People had positively responded to the Christian message for approximately 1,000 before the Vikings existed, and people continued to respond to it in the approximately 1,000 years after them. Some Vikings were among them.
Why would Vikings nominally convert to Christianity?
There can be numerous reasons why an individual or a group of people would convert “in name” only.
- International alliances: First, converting to Christianity may have been politically expedient for some. Perhaps it would have solidified a relationship with a neighboring leader, like a king, who was a Christian.
- Ease of governing: Second, if common people in a particular area converted to Christianity, it may have been easier to govern them if they thought their leader shared their faith.
There were also smaller-scale motives people had to nominally convert to Christianity:
- Domestic unity: The leader of a village may have converted if the leader of the country, like a king, converted. And if the leader of a village converted, it may have encouraged people in the village to do the same.
- Lifestyle factors: Peaceful living, ease of business and trade, and the assurance of basic provisions, like safety, were motivations that encouraged nominal conversion.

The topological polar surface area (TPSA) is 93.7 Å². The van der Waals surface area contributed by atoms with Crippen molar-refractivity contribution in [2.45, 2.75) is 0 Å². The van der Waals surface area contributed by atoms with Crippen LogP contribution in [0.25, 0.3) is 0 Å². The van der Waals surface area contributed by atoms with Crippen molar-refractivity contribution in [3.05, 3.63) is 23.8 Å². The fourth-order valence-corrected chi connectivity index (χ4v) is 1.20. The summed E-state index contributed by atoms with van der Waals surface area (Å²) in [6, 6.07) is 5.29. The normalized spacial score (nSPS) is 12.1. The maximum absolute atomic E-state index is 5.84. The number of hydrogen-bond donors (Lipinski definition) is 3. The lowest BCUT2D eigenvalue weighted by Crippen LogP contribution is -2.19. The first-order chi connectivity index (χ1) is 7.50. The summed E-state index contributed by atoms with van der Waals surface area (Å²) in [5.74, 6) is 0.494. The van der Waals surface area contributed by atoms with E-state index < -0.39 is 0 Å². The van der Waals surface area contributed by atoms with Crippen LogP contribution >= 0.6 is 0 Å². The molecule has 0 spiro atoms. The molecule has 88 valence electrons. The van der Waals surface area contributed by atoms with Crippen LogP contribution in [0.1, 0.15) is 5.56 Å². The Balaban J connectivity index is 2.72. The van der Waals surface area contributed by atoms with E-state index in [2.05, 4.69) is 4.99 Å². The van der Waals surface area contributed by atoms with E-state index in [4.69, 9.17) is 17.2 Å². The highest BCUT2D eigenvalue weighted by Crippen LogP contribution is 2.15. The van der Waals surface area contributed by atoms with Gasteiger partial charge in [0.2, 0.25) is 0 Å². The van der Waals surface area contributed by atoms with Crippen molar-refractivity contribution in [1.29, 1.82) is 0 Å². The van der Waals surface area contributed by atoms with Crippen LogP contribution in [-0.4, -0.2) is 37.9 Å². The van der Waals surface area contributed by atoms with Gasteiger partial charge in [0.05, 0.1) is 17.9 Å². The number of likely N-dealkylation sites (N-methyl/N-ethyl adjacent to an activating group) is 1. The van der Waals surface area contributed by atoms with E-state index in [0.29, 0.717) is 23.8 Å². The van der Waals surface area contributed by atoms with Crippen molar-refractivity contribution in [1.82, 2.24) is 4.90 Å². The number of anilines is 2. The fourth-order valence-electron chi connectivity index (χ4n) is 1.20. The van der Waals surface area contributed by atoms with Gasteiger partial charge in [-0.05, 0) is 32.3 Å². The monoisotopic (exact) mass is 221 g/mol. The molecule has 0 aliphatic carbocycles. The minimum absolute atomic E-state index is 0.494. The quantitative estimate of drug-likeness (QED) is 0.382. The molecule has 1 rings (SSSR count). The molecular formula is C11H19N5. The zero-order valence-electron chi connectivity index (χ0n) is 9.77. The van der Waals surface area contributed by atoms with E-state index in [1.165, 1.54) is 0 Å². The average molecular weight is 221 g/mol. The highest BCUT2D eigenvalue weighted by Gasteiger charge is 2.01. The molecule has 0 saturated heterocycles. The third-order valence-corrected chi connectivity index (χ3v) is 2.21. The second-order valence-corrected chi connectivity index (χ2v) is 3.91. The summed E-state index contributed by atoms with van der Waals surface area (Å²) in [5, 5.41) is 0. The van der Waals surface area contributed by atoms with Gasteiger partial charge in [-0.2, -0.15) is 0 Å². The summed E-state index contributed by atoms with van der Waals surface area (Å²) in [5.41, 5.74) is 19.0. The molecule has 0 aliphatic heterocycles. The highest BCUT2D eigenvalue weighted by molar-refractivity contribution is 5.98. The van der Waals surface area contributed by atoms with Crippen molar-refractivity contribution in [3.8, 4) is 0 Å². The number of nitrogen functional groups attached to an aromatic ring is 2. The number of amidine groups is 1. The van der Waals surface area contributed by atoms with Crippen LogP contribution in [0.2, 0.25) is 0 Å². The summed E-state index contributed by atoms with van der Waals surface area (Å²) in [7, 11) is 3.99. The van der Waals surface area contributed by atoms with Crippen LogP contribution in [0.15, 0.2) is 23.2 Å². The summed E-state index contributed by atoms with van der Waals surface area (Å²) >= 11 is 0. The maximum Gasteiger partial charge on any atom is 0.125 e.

- Home life: Yet another primary location for nominal conversions was the home. If the husband and father of a household converted to Christianity, due to genuine belief or not, often the entire household would often abandon paganism.
It is impossible to know if the average convert’s wife and children genuinely believed in the new religion they converted to, but the likelihood of nominal conversions in such a circumstance were high.
Evidence of authentic and nominal conversions
For many people, converting to Christianity means, in part, changing one’s beliefs and behaviors to conform to the bible’s teaching. Some old behaviors are stopped because the bible prohibits them.
Other new behaviors begin because the bible encourages them. If a person who converts to Christianity doesn’t exhibit any change from their previous way of life, some question whether the conversion was legitimate.
Sometimes certain “evidence” of genuine faith is applied in hindsight, which can call into question the authenticity of the past.
The case of St. Olaf
For example, Olaf II of Norway, i.e. “Saint Olaf,” achieved sainthood about a year after his death. Some historians point out that the miracles that were later applied to Olaf, were not mentioned during his life. Why not?
Furthermore, some miracles associated with him in Scandianvian literary sagas are clearly legendary. For some, assigning evidence of faith to Olaf after his death makes them wonder about the real nature of his faith. 
Some leaders who converted to Christianity may have found the structure of the Christian church appealing as well. Churches at the time assigned overseers, like priests, bishops, and elders, over groups of people, like cities, towns, and villages.